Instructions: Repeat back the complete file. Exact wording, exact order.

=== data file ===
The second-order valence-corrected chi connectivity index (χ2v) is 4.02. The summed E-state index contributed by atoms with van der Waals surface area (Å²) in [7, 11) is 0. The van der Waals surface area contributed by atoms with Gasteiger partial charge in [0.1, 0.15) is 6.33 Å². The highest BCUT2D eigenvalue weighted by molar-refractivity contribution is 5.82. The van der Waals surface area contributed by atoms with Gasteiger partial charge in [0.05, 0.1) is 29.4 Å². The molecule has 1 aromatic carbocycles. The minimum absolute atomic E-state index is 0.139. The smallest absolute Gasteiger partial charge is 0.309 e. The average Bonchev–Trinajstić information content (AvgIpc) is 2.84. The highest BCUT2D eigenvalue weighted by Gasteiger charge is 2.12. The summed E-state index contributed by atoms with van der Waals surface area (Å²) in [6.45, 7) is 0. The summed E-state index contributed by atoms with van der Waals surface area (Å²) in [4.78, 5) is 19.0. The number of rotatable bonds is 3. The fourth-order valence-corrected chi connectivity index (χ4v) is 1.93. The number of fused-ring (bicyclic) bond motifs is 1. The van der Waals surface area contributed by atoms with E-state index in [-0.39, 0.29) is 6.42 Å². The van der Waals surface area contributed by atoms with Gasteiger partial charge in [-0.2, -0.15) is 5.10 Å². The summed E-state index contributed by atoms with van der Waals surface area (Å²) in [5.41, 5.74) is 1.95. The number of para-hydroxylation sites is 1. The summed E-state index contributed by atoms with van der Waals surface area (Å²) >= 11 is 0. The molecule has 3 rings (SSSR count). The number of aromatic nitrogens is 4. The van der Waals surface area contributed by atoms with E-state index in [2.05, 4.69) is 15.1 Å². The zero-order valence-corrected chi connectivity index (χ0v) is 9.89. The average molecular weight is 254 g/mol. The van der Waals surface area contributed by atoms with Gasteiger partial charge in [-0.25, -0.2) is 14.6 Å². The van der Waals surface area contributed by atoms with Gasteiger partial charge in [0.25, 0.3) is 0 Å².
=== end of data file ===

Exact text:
The second-order valence-corrected chi connectivity index (χ2v) is 4.02. The summed E-state index contributed by atoms with van der Waals surface area (Å²) in [7, 11) is 0. The van der Waals surface area contributed by atoms with Gasteiger partial charge in [0.1, 0.15) is 6.33 Å². The highest BCUT2D eigenvalue weighted by molar-refractivity contribution is 5.82. The van der Waals surface area contributed by atoms with Gasteiger partial charge in [0.05, 0.1) is 29.4 Å². The molecule has 1 aromatic carbocycles. The minimum absolute atomic E-state index is 0.139. The smallest absolute Gasteiger partial charge is 0.309 e. The average Bonchev–Trinajstić information content (AvgIpc) is 2.84. The highest BCUT2D eigenvalue weighted by Gasteiger charge is 2.12. The summed E-state index contributed by atoms with van der Waals surface area (Å²) in [6.45, 7) is 0. The summed E-state index contributed by atoms with van der Waals surface area (Å²) in [4.78, 5) is 19.0. The number of rotatable bonds is 3. The fourth-order valence-corrected chi connectivity index (χ4v) is 1.93. The number of fused-ring (bicyclic) bond motifs is 1. The van der Waals surface area contributed by atoms with E-state index in [-0.39, 0.29) is 6.42 Å². The van der Waals surface area contributed by atoms with Gasteiger partial charge in [-0.2, -0.15) is 5.10 Å². The summed E-state index contributed by atoms with van der Waals surface area (Å²) in [5.41, 5.74) is 1.95. The number of para-hydroxylation sites is 1. The summed E-state index contributed by atoms with van der Waals surface area (Å²) >= 11 is 0. The molecule has 3 rings (SSSR count). The number of aromatic nitrogens is 4. The van der Waals surface area contributed by atoms with E-state index in [2.05, 4.69) is 15.1 Å². The zero-order valence-corrected chi connectivity index (χ0v) is 9.89. The average molecular weight is 254 g/mol. The van der Waals surface area contributed by atoms with Gasteiger partial charge in [-0.25, -0.2) is 14.6 Å². The van der Waals surface area contributed by atoms with Gasteiger partial charge in [0.25, 0.3) is 0 Å².